Thanks for the Invitation, Chevron, But I Will...Aim Higher

Matthew Freeman

Nov. 28, 2008

If you’re a Washington, D.C., commuter, it’s hard these days to miss the series of transit ads from Chevron on subway walls, bus shelter windows, and even the exteriors of subway cars.  “I will finally get a programmable thermostat,” says one, over the picture of a concerned woman. “I will at least consider a hybrid,” says another, over the face of a perplexed looking man. Other ads in the “Will You Join Us” series, commit “I” to taking “my” golf clubs out of the trunk, replacing three (count ‘em, three) light bulbs with compact fluorescents, reusing things, and leaving the car at home “more.”


I enjoy all those magazine articles about “Ten Things You Can Do to Save the Planet” as much as the next guy. But Chevron’s little honey-do list is a different story. I find something fundamentally offensive about having Chevron – the third largest oil company on the planet – lecture me about my environmental habits. To begin with, I’ve had a programmable thermostat for 20 years, thanks very much, and I stopped buying incandescent light bulbs a while ago. And when my eight-year-old, gas-sipping hatchback finally gives up the ghost, or gets crushed by an SUV, I imagine I’ll replace it with a hybrid or some other car that gets something north of 35 or 40 miles per gallon. Ditto the other modest suggestions Chevron serves up.


So, while I don’t claim to be any more environmentally virtuous than the average American, I think I can safely say I’ve cleared the achingly low bar that Chevron presumes to set for me. Still, I have no illusions about having a sparrow-sized footprint on the environment. I’m sure I could do better on a number of fronts: reducing the quantity of un-recyclable, landfill-bound stuff that ends up in plastic trash bags, walking or biking more to the subway stop a mile and a half from my home, or choosing products and vendors on the basis of how they package or ship their goods. I could do a better job of denying my business to companies that are hard on the environment, and I know for sure that I could be paying more attention to the environmental records of the companies that my mutual fund company invests my dollars in. (After all, if I have to lose retirement dollars by the bucket anyway these days, why not let environmentally conscious funds lose it for me?!)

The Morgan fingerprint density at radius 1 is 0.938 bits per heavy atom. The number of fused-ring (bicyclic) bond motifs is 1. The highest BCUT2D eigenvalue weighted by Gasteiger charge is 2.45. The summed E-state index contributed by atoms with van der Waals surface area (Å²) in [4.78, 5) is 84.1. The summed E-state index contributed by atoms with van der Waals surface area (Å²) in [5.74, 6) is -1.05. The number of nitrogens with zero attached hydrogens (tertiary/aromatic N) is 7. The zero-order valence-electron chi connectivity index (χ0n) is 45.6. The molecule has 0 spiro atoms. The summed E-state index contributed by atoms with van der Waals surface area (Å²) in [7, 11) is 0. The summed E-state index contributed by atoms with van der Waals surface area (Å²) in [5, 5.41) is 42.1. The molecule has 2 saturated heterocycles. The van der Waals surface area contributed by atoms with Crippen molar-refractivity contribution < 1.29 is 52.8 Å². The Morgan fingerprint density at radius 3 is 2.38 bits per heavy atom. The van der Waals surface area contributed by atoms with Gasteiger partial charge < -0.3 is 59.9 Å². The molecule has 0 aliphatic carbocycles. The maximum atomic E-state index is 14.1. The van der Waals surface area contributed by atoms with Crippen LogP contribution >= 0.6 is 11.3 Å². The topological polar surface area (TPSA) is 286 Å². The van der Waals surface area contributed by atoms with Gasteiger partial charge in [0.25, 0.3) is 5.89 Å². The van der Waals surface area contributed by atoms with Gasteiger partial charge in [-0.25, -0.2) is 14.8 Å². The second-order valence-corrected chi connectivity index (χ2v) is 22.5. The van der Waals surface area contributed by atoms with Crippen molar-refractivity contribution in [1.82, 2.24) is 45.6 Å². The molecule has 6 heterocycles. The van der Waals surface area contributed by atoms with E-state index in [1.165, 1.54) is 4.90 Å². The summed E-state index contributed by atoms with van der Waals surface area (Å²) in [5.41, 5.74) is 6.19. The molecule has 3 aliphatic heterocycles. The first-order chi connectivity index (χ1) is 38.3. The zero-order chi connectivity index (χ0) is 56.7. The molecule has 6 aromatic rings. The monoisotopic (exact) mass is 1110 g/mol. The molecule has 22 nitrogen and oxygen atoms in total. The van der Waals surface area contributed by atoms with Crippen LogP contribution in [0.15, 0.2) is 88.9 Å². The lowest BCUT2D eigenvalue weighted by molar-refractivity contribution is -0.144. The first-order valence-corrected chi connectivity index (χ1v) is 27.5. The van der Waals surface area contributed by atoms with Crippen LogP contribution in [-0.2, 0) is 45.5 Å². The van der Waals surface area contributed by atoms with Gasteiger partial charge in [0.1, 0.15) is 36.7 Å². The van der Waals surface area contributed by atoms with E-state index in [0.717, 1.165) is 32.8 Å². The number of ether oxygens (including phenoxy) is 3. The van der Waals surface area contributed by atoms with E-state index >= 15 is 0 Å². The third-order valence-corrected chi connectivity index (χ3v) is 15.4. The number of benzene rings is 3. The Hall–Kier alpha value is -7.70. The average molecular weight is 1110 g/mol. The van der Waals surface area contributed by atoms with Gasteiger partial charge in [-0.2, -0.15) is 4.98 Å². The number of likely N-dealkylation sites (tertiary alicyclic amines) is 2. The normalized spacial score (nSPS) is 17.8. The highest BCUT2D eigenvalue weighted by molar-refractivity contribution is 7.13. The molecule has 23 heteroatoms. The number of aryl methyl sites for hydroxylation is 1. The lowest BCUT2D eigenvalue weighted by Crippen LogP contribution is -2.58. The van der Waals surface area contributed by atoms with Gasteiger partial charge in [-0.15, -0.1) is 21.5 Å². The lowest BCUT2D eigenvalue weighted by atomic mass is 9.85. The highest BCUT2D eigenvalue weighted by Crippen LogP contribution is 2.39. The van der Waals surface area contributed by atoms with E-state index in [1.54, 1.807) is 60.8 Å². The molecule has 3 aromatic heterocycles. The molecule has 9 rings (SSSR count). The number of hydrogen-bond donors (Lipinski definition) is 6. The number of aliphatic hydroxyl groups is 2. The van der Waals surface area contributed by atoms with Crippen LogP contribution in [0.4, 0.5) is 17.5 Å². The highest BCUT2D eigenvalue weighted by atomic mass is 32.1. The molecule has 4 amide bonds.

So there’s my personal environmental inventory. But since Chevron’s doing the lecturing, let’s consider theirs.


Even while its ad firm was designing and placing the ads now in my local subway system, Chevron was throwing money and lobbyists into defeating California’s landmark climate-change bill, AB 32, eventually signed into law by Gov. Arnold Schwarzenegger, as well as a statewide ballot initiative that would have funded alternative energy initiatives by taxing petroleum. Chevron also funneled a small fortune into business associations that lobbied fiercely against AB 32, including the California Chamber of Commerce, and a lobbying group tellingly named the California Council for Environmental and Economic Balance.


Meanwhile Chevron’s political action committee has been similarly engaged, pouring money into campaigns of federal candidates who have been anything but environmentally friendly. Among the PAC’s long list of 2008 cycle contributions were gifts to nine members of the League of Conservation Voters 2008 Dirty Dozen – incumbents who have been particularly notorious for their opposition to environmental causes. Overall, Chevron’s gifts tilted decidedly toward Republicans this cycle, as they have in the past. Indeed, in Senate races this year, Chevron gave  $155,000 to Republicans and $16,500 to Democrats. And the vast majority of the Democratic money went to Sen. Mary Landrieu, a Dirty Dozen member and a big backer of offshore oil drilling. Taken as a whole, the contributions are a resounding embrace of environmental inaction.